Hitman (2007) dir. Xavier Gans
Starring: Timothy Olyphant, Olga Kurylenko, Dougray Scott, Ulrich Thomsen
In my review of “Shoot ‘Em Up” I expressed my frustration for the excessive use of ‘double-gun’ shoot-outs. John Woo’s double-gun career is over, and so should everyone else’s. “Hitman” not only uses the double guns, it features it prominently on its poster. Needless to say, my expectations for this film were low. But “Hitman” is not all gun-porn. Writer Skip Woods (“Swordfish”), Director Xavier Gens (“Frontieres) and star Timothy Olyphant, with a wink of Eurotrash humour, create a bloody-satisfying popcorn genre film.
Agent 47 (Olyphant) is patterned out of the Jason Bourne mold of killers – like Bourne, 47 had his identity removed and was brainwashed to be a Terminator-like killer. 47 lives like a wandering soul, at the command of some unknown “organization” called “The Agency”. Interpol supercop Mike (Dougray Scott) has been tracking 47 down for seven years. During this time 47 has killed 100 people across the world (and, according to a brief shot of a pushpin map, a hit in Northern Manitoba – wow!).
Agent 47’s latest gig is to bump off the President of Russia (Ulrich Thomsen). After the job goes down, successfully from 47’s point of view, he discovers a double-cross, which has him really mad and looking for answers…and violent revenge of course. In the middle of the complicated melee is President Belicoff’s favourite Ukrainian prostitute Nika (new Bond girl Olga Kurylenko), who teams up with 47 to solve the mystery.
If the plot sounds a lot like the “Bourne” series, or “The Professional” you’re right. It’s a major influence and piggybacks on the success of the new-Millenium superspy – the brooding uncharismatic identity-less loner. But “Hitman”, which is based on a videogame, retains the bubblegum tone of the videogame genre. Though the film is relatively humourless, unlike Bourne, it never takes itself seriously. Gens and his team know their film is pulp cinema and a low-rent franchise.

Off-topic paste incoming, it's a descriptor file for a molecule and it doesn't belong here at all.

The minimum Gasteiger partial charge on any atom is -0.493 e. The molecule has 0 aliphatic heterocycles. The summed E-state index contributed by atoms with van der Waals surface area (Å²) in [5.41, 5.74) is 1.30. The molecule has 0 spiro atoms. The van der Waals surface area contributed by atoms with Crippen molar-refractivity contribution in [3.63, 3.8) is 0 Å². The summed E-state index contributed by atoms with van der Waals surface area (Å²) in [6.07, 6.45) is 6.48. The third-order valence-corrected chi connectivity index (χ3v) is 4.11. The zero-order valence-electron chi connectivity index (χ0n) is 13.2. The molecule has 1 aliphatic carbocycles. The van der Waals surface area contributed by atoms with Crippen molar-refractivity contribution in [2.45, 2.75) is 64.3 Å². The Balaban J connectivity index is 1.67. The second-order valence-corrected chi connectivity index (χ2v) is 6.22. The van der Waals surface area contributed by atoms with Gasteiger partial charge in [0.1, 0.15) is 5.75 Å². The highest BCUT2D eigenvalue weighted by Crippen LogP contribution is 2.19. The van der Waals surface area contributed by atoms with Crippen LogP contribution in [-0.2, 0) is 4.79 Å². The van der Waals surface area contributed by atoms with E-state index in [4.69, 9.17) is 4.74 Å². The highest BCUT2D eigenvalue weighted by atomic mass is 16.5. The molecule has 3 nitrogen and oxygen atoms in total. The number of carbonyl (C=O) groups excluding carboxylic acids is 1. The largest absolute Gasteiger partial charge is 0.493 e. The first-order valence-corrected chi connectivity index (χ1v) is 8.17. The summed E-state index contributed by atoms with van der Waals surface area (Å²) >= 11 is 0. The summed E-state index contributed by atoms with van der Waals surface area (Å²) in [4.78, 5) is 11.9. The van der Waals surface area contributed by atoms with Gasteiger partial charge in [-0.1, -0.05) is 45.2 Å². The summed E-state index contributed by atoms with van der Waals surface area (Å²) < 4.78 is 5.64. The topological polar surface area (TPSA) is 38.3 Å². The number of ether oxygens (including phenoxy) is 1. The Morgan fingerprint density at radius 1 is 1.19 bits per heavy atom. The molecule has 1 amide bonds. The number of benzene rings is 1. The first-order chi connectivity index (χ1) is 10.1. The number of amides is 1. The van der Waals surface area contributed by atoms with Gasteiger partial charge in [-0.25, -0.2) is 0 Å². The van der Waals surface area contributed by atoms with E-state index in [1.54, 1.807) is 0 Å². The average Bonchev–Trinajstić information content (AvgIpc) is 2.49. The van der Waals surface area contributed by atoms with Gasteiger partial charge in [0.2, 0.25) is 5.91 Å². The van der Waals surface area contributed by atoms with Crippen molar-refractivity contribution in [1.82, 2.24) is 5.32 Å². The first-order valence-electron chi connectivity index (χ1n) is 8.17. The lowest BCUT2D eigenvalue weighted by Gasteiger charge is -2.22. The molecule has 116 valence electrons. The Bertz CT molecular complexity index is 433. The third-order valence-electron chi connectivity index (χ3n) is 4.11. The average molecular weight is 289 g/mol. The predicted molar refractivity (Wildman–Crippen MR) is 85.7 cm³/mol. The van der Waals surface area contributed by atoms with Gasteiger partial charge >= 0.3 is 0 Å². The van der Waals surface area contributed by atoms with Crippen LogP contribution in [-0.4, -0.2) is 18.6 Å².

So with this attitude Gens maximizes his cinematic possibilities. The film feels like a young expressive filmmaker looking to make a bold career statement. Gens, a Frenchman, previously directed the eye-popping violent horror film “Frontiere(s)”. With that film he pushed the boundaries of violence, gore and good taste. That was the torture-porn genre, and in the gun-porn genre he puts in as much chutzpah.
There’s several action set pieces that make Michael Davis’ “Shoot em Up” sequence look pathetic. The final gun battle is bloody and nasty. Gens doesn’t spare us the great blood squibs we never got in “Shoot em Up”. And Belicoff’s death scene from the bullets of the helicopter encircling and tearing up with his rooftop lair is the most satisfying gunfight I’ve seen in a while.
Not everything in the film is a bulls-eye. The first third of the film is too paced quickly. Gens fails to generate the suspense needed to make the ‘hits’ exciting and thrilling. As a result, at the beginning, the film actually feels like a videogame. Gens gets over the hump and in the second and third acts. Once we get to know 47 and his relationship with Nika the film blossoms and find a good groove.
As well, Timothy Olyphant deserves some credit for taking a stock character – a videogame character – and turning him into someone intriguing enough to want to get to know. The barcode on the back of his shaved head is ridiculous, but I saw it as deadpan humour (and no, we never get to see him get ‘scanned’).
On the DVD special features it’s apparent, despite the pulpiness of the material, Olyphant, Scott and all the other actors took their parts seriously which actually shows up on screen. Combine this with the cinematic energy of a hungry and talented filmmaker, and you see how straight-to-video material gets elevated to respectable popcorn entertainment. Enjoy.
Don’t be dissuaded by the overdramatic trailer.